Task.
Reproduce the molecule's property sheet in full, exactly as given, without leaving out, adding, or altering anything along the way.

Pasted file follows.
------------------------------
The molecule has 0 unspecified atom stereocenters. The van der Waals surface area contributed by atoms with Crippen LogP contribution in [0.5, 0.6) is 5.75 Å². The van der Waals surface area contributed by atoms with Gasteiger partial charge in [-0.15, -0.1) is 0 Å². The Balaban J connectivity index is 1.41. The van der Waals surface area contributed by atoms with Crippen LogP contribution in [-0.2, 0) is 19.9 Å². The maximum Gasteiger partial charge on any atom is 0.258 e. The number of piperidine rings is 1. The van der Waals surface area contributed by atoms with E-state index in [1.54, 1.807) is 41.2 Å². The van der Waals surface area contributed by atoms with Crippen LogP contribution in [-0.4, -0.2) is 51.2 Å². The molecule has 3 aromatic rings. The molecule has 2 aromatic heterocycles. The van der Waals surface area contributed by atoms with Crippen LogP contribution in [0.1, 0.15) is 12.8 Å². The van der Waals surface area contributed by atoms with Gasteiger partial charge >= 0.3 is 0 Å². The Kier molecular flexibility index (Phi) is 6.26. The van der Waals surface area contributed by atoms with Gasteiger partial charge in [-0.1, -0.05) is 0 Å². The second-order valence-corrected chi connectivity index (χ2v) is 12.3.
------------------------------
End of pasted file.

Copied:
The molecule has 0 unspecified atom stereocenters. The van der Waals surface area contributed by atoms with Crippen LogP contribution in [0.5, 0.6) is 5.75 Å². The van der Waals surface area contributed by atoms with Gasteiger partial charge in [-0.15, -0.1) is 0 Å². The Balaban J connectivity index is 1.41. The van der Waals surface area contributed by atoms with Crippen LogP contribution in [-0.2, 0) is 19.9 Å². The maximum Gasteiger partial charge on any atom is 0.258 e. The number of piperidine rings is 1. The van der Waals surface area contributed by atoms with E-state index in [1.54, 1.807) is 41.2 Å². The van der Waals surface area contributed by atoms with Crippen LogP contribution in [-0.4, -0.2) is 51.2 Å². The molecule has 3 aromatic rings. The molecule has 2 aromatic heterocycles. The van der Waals surface area contributed by atoms with Crippen LogP contribution in [0.1, 0.15) is 12.8 Å². The van der Waals surface area contributed by atoms with Gasteiger partial charge >= 0.3 is 0 Å². The Kier molecular flexibility index (Phi) is 6.26. The van der Waals surface area contributed by atoms with Gasteiger partial charge in [-0.1, -0.05) is 0 Å². The second-order valence-corrected chi connectivity index (χ2v) is 12.3.